Language is a unique part of human interaction controlled by your brain’s various speech centers, including the Wernicke’s and Broca’s area.

Over thousands of years, language has evolved, and the ability to communicate has expanded. There are more words today than ever before, with more being created by the hour!

All of this complexity and advancement in language can leave you wondering exactly how speech works. From the vibration in your throat to the movement of your lips, speech is a complex function controlled by several key parts of the brain.

Injury to any one of these areas can result in various changes in your overall speaking ability. Injuries can impair anything, from the way you understand words to the way you communicate them.

Anatomical image of the brain showing areas responsible for various speech functions.  Share on Pinterest
Medical illustration by Bailey Mariner

The largest part of your brain, called the cerebral cortex, is divided into two sides or hemispheres — the left and right. For most right-handed people, the left side does the majority of the work during speech. In most left-handed people, the language centers are located in the right hemisphere.

The major functions of speech which are controlled by the left hemisphere include:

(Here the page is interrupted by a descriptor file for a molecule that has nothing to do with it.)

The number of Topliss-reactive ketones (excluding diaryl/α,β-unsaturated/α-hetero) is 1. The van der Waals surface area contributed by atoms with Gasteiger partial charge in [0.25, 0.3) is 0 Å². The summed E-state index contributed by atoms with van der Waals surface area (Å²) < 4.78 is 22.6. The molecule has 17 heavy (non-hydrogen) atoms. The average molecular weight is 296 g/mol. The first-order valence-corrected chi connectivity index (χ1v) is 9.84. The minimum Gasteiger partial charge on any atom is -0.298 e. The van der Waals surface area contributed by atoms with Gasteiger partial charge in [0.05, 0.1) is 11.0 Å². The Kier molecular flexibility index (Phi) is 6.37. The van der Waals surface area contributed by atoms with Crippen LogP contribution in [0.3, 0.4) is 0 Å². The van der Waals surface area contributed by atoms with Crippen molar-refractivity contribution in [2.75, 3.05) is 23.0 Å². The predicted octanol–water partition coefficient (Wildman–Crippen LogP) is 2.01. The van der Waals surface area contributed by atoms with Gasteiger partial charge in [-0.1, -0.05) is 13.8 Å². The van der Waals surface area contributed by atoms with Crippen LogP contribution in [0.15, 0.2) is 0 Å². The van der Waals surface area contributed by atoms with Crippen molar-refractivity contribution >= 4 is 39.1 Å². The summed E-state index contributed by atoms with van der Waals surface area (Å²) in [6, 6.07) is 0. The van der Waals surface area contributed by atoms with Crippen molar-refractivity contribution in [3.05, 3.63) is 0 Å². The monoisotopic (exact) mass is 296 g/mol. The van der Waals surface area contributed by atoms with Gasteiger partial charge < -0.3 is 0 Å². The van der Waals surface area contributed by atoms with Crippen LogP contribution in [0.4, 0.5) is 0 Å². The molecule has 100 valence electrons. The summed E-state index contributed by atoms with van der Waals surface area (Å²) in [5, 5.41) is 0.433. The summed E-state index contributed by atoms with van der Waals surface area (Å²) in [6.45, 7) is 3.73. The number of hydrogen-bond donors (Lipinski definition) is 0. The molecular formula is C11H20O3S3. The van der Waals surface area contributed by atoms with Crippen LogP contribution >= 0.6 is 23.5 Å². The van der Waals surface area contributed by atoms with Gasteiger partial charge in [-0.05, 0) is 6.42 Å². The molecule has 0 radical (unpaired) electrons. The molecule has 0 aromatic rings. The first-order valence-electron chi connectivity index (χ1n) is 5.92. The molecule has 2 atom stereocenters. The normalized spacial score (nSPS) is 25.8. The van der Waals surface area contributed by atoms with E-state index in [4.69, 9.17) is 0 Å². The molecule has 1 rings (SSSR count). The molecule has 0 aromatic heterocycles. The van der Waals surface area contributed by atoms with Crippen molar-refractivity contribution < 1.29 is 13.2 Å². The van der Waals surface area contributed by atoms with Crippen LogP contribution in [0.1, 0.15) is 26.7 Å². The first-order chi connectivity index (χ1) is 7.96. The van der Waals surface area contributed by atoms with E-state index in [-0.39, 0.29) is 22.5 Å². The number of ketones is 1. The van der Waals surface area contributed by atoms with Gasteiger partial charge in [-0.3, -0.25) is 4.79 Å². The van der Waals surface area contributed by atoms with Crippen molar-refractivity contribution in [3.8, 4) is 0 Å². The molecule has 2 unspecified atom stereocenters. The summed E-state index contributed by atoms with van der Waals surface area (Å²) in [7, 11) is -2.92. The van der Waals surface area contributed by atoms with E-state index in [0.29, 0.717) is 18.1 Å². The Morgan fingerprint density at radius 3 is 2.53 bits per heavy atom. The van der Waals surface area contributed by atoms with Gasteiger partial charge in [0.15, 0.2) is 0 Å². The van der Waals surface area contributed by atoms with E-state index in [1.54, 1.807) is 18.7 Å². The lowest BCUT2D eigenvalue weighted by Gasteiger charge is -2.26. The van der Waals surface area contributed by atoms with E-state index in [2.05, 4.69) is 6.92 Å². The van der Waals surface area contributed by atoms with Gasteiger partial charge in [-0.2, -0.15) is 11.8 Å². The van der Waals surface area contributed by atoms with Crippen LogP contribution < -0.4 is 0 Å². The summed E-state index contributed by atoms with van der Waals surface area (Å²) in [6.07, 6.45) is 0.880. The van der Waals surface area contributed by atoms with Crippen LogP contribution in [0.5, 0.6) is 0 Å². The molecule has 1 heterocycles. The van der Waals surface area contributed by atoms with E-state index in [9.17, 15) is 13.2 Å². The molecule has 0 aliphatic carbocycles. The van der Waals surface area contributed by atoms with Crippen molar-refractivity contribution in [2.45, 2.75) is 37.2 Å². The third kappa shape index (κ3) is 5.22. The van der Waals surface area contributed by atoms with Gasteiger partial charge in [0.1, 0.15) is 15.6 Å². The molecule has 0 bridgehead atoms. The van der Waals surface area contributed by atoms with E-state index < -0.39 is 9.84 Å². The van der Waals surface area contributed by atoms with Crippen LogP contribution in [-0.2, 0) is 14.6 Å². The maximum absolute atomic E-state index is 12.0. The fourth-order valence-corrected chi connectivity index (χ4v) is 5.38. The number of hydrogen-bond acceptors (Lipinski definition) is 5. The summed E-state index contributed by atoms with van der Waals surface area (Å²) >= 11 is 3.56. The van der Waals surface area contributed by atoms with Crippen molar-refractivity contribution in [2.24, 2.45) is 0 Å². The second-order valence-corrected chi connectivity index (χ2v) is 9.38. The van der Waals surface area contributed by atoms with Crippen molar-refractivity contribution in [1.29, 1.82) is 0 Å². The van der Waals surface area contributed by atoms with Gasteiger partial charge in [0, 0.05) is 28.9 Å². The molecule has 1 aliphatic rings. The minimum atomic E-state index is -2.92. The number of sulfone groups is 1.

• comprehension: understanding the meaning of words and sentences
  • articulation: the pronunciation of words
  • fluency: the timing, tones, and patterns of speech

Language skills and functions are located in the dominant hemisphere, the side of the brain opposite the dominant hand. But both hemispheres are involved with regulating the motor function of speech and deciding how to communicate with others, including reading social cues.

Aside from the two cerebral hemispheres, the brain is also composed of the brainstem and cerebellum. The cerebellum plays an important supportive role in all movement-based or “motor” functions.

The cerebellum is located in the middle of the back of your head. It helps to coordinate muscle contractions of the mouth and face during speech, which is essential for maintaining “normal” speech fluency.

There are several different parts or lobes of the cerebrum that contribute to different speech functions. Your brain’s major speech centers are located in the temporal and parietal lobes on the dominant side. Additional contributions also come from the frontal lobe, toward the front of your head.

These different parts of the brain all work together to influence your ability to speak. The basic functions of speech that are controlled by these areas include:

  • planning
  • generation
  • processing
  • comprehension
  • execution (speaking)

Wernicke’s area

This is the name of a specific part of the brain responsible primarily for the comprehension of language. This means that it helps to make sure that what you want to say actually makes sense.

It does this partly by assigning meaning to words and partly by helping you string those words together. If your brain didn’t assign meaning to words, you’d end up making nonsensical sounds when you speak.

If it didn’t string meaningful words together, you’d end up with jumbled sentences.

Broca’s area

Located relatively close to Wernicke’s area, Broca’s area has a similar but still different role to play. It’s involved primarily in the generation of language fluency. Whereas Wernicke’s area deals with making sense of words, Broca’s area deals with forming sentences before you speak.